Summary analysis

After watching the collection of talks on Cyber-Influence and Power, read a thoughtful recap of the major points in this TED Study, and learn where experts believe things are headed.

Where next?

As the year 2012 drew to a close, the Syrian government shut down the Internet in order to control information exchanges among rebels seeking to overthrow the dictatorship of Bashir al-Assad as well as to limit the amount of information the international community could access about events within the country.

Former White House adviser on technology policy Andrew McLaughlin observed, "The pattern seems to be that governments that fear mass movements on the street have realized that they might want to be able to shut off all Internet communications in the country, and have started building the infrastructure that enables them to do that."(i) In states where the government controls information and communication technology (ICT) providers, this kind of repressive action is easier. Still, as Rebecca MacKinnon noted in her TEDTalk, even when countries do not own the ICT providers, they can still exert enormous influence and regulatory power over them.

Moreover, Syria's government is not the first to disrupt communications in an effort to advance their own political agenda; other countries including Iran, Egypt, Nepal and Burma have also used this tactic. And Syria is unlikely to be the last: the networking firm Renesys performed an analysis of countries that are most vulnerable to an Internet shutdown and found that 61 countries are "at severe risk of Internet disconnection" because they only have one or two companies that control external (international) connections.(ii)

While the Syrian government's recent actions illustrate how authoritarian regimes attempt to manipulate information flows and thwart revolutionary efforts by essentially shutting down Internet access, Syrian citizens' responses also reveal how any attempt to shut down ICTs leads to counter-efforts to undermine and overcome the government's actions. The New York Times reports, for example, that while Twitter facilitated the uprisings in Tunisia and Egypt, Skype has been one of the primary tools used in the Syrian rebellion. Rebels have also overcome the Internet shutdown by arming "themselves with mobile satellite phones and dial-up modems" that allow them to communicate not only with each other but also with the world, providing information about government atrocities, battles and casualties that the government is attempting to suppress.(iii) According to technology websites like The Next Web (TNW), Twitter is also helping the rebels thwart the government's efforts, as users from all over the globe have posted dial-up numbers in order to help people in Syria connect to the Web.(iv)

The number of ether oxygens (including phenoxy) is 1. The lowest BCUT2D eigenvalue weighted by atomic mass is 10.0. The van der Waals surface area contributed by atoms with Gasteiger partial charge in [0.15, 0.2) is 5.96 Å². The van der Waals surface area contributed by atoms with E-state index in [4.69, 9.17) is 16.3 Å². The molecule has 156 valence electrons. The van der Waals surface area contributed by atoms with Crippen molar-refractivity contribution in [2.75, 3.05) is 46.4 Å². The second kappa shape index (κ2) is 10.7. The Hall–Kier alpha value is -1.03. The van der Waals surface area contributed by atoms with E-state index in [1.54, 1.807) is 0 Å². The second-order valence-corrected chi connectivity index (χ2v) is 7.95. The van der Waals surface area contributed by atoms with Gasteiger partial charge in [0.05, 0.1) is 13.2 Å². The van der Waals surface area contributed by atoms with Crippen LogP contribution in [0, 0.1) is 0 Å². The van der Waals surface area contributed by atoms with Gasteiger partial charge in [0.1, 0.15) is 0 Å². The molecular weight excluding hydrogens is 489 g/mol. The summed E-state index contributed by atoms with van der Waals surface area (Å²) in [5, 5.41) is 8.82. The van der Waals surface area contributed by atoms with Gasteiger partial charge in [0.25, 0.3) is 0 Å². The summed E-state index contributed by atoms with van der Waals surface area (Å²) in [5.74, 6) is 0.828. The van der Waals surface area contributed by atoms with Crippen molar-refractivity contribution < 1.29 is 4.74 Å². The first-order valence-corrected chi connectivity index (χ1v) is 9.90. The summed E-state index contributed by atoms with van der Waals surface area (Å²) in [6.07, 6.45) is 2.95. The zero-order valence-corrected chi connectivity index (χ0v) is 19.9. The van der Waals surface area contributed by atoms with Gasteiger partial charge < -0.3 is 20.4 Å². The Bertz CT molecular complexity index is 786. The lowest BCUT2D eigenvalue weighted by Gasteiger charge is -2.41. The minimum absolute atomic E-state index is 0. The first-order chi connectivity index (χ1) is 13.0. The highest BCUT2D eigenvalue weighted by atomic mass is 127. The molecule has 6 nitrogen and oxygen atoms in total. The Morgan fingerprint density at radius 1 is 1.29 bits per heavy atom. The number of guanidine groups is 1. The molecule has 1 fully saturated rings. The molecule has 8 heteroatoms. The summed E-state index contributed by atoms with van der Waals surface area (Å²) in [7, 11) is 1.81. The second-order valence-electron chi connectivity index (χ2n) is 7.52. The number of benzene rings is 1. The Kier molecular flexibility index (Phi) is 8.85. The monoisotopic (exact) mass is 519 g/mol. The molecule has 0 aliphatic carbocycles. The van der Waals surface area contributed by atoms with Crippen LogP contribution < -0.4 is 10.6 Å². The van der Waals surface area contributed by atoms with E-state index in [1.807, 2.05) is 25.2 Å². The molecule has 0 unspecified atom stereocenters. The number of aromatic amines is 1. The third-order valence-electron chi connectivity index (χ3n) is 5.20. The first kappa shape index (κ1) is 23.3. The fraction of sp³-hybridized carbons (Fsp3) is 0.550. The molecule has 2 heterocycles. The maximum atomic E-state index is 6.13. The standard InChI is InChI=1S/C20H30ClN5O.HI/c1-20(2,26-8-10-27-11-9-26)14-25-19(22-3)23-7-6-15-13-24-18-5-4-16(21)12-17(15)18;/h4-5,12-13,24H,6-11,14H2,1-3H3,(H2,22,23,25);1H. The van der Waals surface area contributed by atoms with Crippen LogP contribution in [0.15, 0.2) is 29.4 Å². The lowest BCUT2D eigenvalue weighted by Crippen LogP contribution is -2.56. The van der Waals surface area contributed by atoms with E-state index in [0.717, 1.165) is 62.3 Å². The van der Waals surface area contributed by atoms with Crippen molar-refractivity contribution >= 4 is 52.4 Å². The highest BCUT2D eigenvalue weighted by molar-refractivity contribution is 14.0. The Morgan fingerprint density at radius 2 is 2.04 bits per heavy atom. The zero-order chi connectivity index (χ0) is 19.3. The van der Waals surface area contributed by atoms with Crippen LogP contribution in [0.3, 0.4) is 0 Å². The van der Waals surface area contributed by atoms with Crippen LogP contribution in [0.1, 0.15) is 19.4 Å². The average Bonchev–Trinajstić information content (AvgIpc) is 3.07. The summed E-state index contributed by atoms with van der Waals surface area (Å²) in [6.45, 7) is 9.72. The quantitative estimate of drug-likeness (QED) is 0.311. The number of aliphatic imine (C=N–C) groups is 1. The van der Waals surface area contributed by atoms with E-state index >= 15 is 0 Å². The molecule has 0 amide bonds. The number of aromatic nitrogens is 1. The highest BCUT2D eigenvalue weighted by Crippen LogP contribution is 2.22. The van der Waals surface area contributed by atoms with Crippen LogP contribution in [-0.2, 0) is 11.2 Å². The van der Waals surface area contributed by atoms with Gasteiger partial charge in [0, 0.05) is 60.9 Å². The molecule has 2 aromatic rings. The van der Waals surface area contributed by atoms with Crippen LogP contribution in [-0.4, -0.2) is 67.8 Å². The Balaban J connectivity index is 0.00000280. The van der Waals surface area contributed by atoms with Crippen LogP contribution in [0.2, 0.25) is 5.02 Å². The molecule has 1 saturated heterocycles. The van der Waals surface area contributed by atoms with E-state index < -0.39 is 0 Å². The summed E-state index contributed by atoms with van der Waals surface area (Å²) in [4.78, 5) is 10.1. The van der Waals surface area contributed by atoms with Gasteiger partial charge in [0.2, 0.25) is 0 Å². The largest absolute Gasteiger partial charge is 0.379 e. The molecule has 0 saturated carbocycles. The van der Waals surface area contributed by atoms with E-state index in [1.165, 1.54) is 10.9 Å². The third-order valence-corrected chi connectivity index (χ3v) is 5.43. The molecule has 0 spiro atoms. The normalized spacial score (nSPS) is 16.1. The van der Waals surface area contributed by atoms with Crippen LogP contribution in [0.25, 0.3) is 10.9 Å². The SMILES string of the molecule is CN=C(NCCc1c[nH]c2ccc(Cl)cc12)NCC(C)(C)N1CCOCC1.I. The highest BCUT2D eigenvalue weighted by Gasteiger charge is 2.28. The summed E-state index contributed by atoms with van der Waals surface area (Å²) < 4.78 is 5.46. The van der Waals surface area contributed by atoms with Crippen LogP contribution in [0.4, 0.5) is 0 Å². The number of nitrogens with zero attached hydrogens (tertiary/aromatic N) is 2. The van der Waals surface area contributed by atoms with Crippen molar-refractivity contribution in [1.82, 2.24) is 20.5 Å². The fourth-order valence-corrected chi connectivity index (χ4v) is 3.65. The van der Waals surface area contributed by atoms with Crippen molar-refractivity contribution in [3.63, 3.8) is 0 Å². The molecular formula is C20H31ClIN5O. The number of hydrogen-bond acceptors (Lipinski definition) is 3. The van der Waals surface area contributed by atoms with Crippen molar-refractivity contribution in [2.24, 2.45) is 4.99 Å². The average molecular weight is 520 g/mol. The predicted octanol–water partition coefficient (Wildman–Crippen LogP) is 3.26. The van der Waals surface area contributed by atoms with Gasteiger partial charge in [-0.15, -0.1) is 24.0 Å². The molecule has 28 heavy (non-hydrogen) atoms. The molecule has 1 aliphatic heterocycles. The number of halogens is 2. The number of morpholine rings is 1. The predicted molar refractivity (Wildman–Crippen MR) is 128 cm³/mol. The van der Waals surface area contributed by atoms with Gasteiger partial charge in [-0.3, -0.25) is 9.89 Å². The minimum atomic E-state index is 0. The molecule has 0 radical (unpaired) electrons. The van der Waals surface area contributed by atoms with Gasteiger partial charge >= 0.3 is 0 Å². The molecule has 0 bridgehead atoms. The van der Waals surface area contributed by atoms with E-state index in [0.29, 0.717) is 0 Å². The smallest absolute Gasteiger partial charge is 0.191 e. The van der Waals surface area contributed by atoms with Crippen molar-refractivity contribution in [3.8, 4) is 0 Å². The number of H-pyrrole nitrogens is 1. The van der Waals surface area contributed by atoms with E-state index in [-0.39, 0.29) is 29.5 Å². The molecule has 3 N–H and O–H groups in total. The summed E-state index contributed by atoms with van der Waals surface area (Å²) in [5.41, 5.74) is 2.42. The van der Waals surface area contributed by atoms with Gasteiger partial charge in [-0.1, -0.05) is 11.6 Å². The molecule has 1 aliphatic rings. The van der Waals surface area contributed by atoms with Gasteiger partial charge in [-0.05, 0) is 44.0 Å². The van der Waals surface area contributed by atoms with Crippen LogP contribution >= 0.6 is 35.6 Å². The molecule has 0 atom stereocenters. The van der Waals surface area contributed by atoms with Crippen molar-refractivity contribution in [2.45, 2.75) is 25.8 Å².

Meanwhile, the international community gathered in Dubai at the beginning of December 2012 for the UN's International Telecommunication Union's (ITU) World Conference on International Telecommunications (WCIT) with the goal of reviewing the current set of regulations governing international interconnection and interoperability. These International Telecommunication Regulations (ITRs) were originally written in 1988 and serve as the binding global treaty on information and communication services.

Although the stated goals of the conference were to promote the free flow of technology and information, to promote technological innovation, and to make access to ICTs more equitable, critics of the WCIT meeting argued that governments were planning instead to work on ways to increase state control over the Internet, much like states typically controlled the telephone industry and infrastructure. The Internet Society, an international non-profit devoted to keeping the Internet open, asserted that several nations have proposals before the WCIT conference that are "calling for the right to be able to shut down their Internet infrastructure in the case of threats to national security."(v) Critics also pointed out that because only member states were allowed to submit proposals, the fate of ICTs was placed in the hands of the very powers seeking to manage and control them - states - rather than in those of civil society groups who advocate for free and open access to information.

Vint Cerf, often referred to as one of the fathers of the Internet, argued in a CNN op-ed that ITU "is the wrong place to make decisions about the future of the Internet. Only governments have a vote at the ITU. This includes governments that do not support a free and open Internet. Engineers, companies, and people that build and use the Web have no vote."(vi) Other critics expressed concern about WCIT's lack of transparency, since so many of the proposals and documents were hidden behind password-protected firewalls. In response, policy analysts Jerry Brito and Eli Dourado from George Mason University took a page from Julian Assange's playbook and launched, a site that calls on people with access to hidden WCIT documents to anonymously share the information with the world.(vii)